Political Calculations
Unexpectedly Intriguing!
July 28, 2015

Today, we're going to do some quick, back-of-the-envelope style economics to answer the question of whether the supply or the demand for new homes is what is behind the recent falling trend for their prices. First, let's visually establish that yes, both average and median U.S. new home sale prices have been falling since October 2014:

Median and Average Monthly U.S. New Home Sale Prices, January 2000 through June 2015

Next, lets tap the Federal Reserve's Economic Data to see how the monthly supply of new homes has been changing, as measured by the number of months it would take for all new homes to be sold at their current rate of sales:

Here, we find that the supply of new homes has been rising since February 2015. We now have the information we need to use our tool for telling whether supply or demand factors are behind the change in the prices for new homes in the U.S.

Price and Available Quantity Data
Input Data Values
How has the price of the item changed over a given period of time?
How has the available quantity of the item changed over that same time period?

What's Behind the Change in Price?

What we find is that the prices of new homes have been falling because of an increase in their relative supply. As for the current state of the U.S. home builders, we find that the industry's market capitalization has been increasing, although the most recent data suggests its growth may be starting to decelerate.

Trailing Twelve Month Average New Home Sales Market Capitalization, Constant June 2015 USD, December 1963 through June 2015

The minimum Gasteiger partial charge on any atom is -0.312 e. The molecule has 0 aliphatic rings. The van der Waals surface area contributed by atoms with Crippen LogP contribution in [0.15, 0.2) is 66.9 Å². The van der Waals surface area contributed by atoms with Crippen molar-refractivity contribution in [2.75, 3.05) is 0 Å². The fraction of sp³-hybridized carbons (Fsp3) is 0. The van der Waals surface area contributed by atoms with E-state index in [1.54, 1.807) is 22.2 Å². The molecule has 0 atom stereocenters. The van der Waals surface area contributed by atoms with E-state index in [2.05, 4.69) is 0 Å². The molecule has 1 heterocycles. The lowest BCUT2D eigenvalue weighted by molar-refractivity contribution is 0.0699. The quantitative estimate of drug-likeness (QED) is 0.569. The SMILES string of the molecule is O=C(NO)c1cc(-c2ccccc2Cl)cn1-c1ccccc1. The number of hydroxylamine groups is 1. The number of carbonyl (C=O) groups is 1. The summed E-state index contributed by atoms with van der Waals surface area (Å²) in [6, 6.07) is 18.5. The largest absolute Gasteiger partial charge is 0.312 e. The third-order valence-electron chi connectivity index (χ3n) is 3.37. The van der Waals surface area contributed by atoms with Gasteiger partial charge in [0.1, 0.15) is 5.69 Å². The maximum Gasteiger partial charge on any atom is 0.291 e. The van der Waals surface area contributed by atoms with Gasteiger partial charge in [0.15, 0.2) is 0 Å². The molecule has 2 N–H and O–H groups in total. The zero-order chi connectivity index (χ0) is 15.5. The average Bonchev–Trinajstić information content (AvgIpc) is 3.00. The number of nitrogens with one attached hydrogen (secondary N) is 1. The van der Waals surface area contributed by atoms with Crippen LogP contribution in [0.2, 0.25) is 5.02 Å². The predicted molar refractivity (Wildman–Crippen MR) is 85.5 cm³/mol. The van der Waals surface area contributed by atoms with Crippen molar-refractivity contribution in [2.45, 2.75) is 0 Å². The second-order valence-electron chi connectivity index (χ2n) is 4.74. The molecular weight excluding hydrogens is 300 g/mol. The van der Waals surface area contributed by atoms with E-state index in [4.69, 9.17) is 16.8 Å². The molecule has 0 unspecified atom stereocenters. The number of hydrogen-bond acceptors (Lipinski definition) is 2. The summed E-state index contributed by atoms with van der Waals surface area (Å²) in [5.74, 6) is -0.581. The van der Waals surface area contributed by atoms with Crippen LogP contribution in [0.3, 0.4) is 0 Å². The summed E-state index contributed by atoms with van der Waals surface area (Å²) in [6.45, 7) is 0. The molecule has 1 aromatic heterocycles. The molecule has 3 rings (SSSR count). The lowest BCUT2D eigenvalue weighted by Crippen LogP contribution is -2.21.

After adjusting for inflation, as measured by the Consumer Price Index for all urban consumers in all U.S. cities, it would appear that the U.S. new home market has recovered approximately to the level it was in 1994 and 1995, when it last rose to surpass a market capitalization of $14 billion in terms of June 2015's U.S. dollars.

Data Sources

U.S. Census Bureau. New Residential Sales Historical Data. Houses Sold. [Excel Spreadsheet]. Accessed 24 July 2015.

U.S. Census Bureau. New Residential Sales Historical Data. Median and Average Sale Price of Houses Sold. [Excel Spreadsheet]. Accessed 24 July 2015.

U.S. Department of Labor Bureau of Labor Statistics. Consumer Price Index, All Urban Consumers - (CPI-U), U.S. City Average, All Items, 1982-84=100. [Online Application]. Accessed 24 July 2015.

Federal Reserve Economic Data. Monthly Supply of New Homes. [Online Database]. Accessed 24 July 2015.

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July 27, 2015

How different would the value of the S&P 500 be if not for the amount of stock buybacks that have taken place in the U.S. stock market since the end of 2008?

We're asking that question today because of the recent suggestion that "Wall Street's new drug is the stock buyback":